“Budget Honesty”

We have tilled this ground plenty of times on this blog, but it bears occasional re-tilling, as Republicans plant weeds of deception, and especially now that President Obama has released his budget for fiscal year 2013, which Republicans have already attacked as “Debt on Arrival.”

I will post yet again the now-famous chart demonstrating what is driving our ongoing deficits and thus our national debt over the near and mid-term:

This image needs no explanation from me. It’s pretty clear that past policy decisions have ongoing consequences, no matter who sits in the Oval Office.

But I will point out, via Steve Benen and Brian Beutler, an important feature of Obama’s 2013 budget that will likely get overlooked. Benen explains:

Deficit: Obama would use higher taxes on the wealthy, and fewer tax subsidies for oil companies, to help bring down the deficit. Overall, the White House plan would reduce the deficit by about $4 trillion over the next decade, though the White House plan prioritizes economic growth in the short term, and leaves debt reduction for another day.

* Striking a chord for budget honesty: If the White House were more inclined to rely on gimmicks, the deficit figures would look a lot better. Whereas Bush/Cheney consistently chose to ignore the cost of wars, the Medicare “doc fix,” and AMT costs to make it appear they were keeping deficits down, Obama’s team is playing it straight. This matters: “If the Obama White House had budgeted for 2013 and beyond the way Mr. Bush had, its deficit forecast for 2022 would have been $167 billion, or 0.7 percent of the economy. Instead, because White House budget writers are adjusting for such costs, the deficit is forecast to be 2.8 percent of the economy that year, $704 billion.”

That last quote is from the very last paragraph in a New York Times article (“Republicans See Broken Promises and Gimmicks in Obama Budget“) noting the extensive, if false, charges by Republicans against Mr. Obama’s budget.  Now, if the Times was truly a guardian of liberal orthodoxy, perhaps the above paragraph would have at the beginning of such an article, not the end.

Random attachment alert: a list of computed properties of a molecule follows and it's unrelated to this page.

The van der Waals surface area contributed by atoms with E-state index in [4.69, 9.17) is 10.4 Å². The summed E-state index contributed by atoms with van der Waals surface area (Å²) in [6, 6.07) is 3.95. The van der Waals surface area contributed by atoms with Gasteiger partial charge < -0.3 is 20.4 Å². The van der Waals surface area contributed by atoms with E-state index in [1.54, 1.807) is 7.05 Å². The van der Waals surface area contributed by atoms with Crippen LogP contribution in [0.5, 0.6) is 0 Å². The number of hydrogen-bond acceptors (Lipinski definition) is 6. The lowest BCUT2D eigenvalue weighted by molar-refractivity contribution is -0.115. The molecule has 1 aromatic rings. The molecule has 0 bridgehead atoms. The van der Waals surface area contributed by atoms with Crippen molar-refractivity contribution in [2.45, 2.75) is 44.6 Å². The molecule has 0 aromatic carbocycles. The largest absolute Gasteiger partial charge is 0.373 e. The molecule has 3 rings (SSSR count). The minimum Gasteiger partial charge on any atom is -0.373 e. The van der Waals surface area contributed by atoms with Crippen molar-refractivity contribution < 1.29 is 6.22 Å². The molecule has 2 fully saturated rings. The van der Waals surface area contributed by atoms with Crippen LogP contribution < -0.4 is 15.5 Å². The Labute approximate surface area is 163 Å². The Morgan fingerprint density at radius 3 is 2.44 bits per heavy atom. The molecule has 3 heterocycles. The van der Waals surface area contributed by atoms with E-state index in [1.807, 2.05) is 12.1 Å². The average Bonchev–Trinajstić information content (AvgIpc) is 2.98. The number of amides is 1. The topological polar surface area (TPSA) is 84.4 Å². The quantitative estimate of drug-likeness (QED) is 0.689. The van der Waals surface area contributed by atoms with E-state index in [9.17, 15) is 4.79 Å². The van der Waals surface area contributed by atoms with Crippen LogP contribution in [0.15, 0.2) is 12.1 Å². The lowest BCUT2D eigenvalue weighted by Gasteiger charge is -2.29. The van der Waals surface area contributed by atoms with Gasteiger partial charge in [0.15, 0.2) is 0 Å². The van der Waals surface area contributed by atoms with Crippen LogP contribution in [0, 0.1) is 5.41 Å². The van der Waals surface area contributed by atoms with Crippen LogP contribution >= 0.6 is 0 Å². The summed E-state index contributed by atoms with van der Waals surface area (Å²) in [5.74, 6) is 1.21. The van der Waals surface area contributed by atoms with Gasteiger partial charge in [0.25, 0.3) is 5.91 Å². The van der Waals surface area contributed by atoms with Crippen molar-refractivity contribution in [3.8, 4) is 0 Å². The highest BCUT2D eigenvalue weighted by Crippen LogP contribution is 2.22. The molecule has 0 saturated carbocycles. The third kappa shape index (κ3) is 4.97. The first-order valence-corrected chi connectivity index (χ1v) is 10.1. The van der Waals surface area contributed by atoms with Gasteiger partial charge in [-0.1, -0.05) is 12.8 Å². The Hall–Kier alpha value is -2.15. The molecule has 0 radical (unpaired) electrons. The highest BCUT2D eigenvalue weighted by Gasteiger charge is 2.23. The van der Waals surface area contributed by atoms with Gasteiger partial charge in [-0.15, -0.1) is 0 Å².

Let’s look at part of that quote again:

If the Obama White House had budgeted for 2013 and beyond the way Mr. Bush had, its deficit forecast for 2022 would have been $167 billion, or 0.7 percent of the economy. 

That piece of information should be a starting point for any discussion about Mr. Obama’s budget or about deficit spending comparisons between Bush and Obama, but unfortunately it won’t.

In any case, Mr. Obama’s budget is in line with his mostly centrist philosophy, generally supported by the American people, of requiring those who have benefited most (including rich-beyond-imagination oil companies) to chip in a little more to help pay for needed investments in things like infrastructure and education and job-training and a viable safety net, as well as helping cut the deficit.

While the American people will have the last word, Mr. Obama’s budget philosophy will contrast sharply with that of Republicans, who have fought and will continue to fight with Talibanic fervor to protect the wealthiest Americans from even the slightest increase in taxes, while proposing devastating cuts to social programs that will make life harder for many Americans who already are fighting to overcome past Republican policy decisions.

Obama On Entitlement Reform: Patience!

As I listened to President Obama’s press conference this morning, which was dominated by budget issues, I thought of the recent criticism coming from the Right regarding Obama’s alleged unwillingness to address entitlement reform, typified by a comment by the GOP’s star quarterback on budget issues, Congressman Paul Ryan:

Presidents are elected to lead, not to punt. And this president has been punting.

Hmm. “Punting.”  Why do coaches punt?  Often in a game, when fans and quarterbacks are clamoring to “go for it,” wise coaches punt.  They do so in order to preserve field position, so as to have a better chance of scoring later.  And it is thinking about that “later”—the long-term—for which coaches get paid, not giving in to “the moment.”

As Obama said today:

I’m looking forward to having a conversation, but… the key here is for people to be practical not to score political points. That’s true for all of us.  I think if we take that approach we can navigate the situation in the short term and deal with the problem long term.

Now, that’s  wise coach-talk, no matter what quarterback Ryan says.

In the case of entitlement reform, President Obama said today that “this is going to be a process” and that we need to have patience—something the press doesn’t have, he suggested—much like a coach would tell his star quarterback, who almost never wants to punt on fourth down. 

But the point here is not that the President or his team wins a political game, but that real entitlement reform happens, both to preserve entitlements for future generations and to ensure that they remain safety nets for the most vulnerable among us.  That’s the touchdown in this scenario.